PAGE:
• collaborating with health care and mental health professionals and family members to ensure clients receive quality care and stay on track; 

  • maintaining confidential client records and files.

A married couple in therapy.

Where Do Marriage and Family Therapists Work?

A marriage and family therapy career offers the opportunity to impact families and individuals in all types of environments. While many MFTs work in private practices, they can also practice in schools, health care facilities and inpatient and outpatient treatment centers.

Marriage and Family Therapist Career Outlook

With a growing focus on mental health, the career outlook for marriage and family therapists is promising. The U.S. Bureau of Labor Statistics (BLS) projects the employment growth for marriage and family therapists to increase by 14 percent over the coming decade, which translates to an estimated 6,400 new jobs annually.

Earning Potential for MFTs

The BLS reports that a marriage and family therapist’s median annual salary is $49,880. However, the earning potential for therapists varies from $37,050 to $96,520. Often, the facility and location where a therapist works determines their salary. For instance, therapists employed by state government facilities earn approximately $77,960, while those working for outpatient care centers earn about $57,930.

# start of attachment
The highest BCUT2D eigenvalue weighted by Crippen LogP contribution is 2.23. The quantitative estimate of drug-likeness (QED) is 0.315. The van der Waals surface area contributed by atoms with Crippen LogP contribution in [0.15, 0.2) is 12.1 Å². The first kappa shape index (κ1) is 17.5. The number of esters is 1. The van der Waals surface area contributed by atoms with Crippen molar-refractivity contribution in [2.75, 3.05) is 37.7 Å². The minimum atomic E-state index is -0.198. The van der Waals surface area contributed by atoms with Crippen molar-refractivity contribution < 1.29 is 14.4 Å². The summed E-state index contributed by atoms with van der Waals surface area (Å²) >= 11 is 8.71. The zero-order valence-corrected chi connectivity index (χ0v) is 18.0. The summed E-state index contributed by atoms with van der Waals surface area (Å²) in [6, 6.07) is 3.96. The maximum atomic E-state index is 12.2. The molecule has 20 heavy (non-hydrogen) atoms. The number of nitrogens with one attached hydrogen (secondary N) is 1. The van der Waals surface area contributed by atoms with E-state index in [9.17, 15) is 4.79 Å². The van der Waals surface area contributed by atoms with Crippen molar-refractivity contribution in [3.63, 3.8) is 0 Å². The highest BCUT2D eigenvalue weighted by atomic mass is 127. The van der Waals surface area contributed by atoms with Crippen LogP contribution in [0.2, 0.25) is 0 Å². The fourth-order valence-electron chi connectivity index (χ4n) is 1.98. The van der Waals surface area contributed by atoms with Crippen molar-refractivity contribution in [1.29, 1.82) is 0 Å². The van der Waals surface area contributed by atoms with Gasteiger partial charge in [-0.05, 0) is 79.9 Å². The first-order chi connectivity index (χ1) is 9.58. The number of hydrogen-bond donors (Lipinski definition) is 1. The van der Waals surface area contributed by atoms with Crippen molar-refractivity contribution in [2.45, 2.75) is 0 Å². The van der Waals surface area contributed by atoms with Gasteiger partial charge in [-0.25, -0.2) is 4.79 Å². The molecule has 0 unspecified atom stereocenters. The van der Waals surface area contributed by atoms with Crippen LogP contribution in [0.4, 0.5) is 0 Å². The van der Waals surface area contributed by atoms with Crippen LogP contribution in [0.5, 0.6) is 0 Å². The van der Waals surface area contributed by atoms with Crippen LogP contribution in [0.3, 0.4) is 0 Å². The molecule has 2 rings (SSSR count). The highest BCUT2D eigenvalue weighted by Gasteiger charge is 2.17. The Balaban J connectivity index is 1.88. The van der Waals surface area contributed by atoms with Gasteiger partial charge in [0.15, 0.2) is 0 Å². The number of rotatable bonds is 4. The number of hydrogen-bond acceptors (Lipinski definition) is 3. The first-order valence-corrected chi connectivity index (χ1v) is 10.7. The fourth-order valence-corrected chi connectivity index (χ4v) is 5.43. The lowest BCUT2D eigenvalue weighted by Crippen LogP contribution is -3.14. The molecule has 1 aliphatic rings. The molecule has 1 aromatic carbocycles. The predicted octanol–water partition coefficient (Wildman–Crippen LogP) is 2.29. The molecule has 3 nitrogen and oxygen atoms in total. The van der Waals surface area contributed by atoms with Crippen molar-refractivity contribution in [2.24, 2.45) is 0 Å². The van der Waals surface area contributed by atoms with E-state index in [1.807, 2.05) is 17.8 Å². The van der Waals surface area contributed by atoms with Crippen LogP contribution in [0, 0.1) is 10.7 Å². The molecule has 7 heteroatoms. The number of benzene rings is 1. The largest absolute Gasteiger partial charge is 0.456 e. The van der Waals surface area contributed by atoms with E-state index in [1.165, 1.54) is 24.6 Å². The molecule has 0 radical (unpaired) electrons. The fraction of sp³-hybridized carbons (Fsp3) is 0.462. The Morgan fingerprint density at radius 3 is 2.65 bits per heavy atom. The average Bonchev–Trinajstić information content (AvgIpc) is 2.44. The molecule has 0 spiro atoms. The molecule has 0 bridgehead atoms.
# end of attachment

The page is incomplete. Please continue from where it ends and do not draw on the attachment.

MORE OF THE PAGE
A family in group therapy.

Prepare for Your MFT Career — Earn Your Master’s Degree at Iona University

Iona University offers a Master of Science in Marriage and Family Therapy, which ensures students are prepared to become licensed therapists and begin working with families to improve their emotional well-being and relational health.

Iona’s Marriage and Family Therapy degree is one of only five programs in New York State accredited by the Commission on Accreditation for Marriage and Family Therapy Education (COAMFTE). Our curriculum blends courses in psychology, family studies, relational sciences and fields of therapy to provide students with extensive training that prepares them to care for and work with their future clients. 

During their time in the marriage and family therapy program, students gain essential hands-on learning by completing 500 hours of supervised clinical experience hours, counseling individuals, couples and families. CFT graduate students can work in the Iona Family Therapy Center, our on-site student training clinic, and other clinical placements in the local area.

Request more information to keep learning about our MS in Marriage and Family Therapy degree.

Take the Next Step to Become a Marriage and Family Therapist 

With a Master of Science in Marriage and Family Therapy, you play an influential role in helping people improve their relationships, work through mental health challenges and navigate the complexities of life together.
Ready to begin your graduate education journey at Iona? Apply to the MS in Marriage and Family Therapy.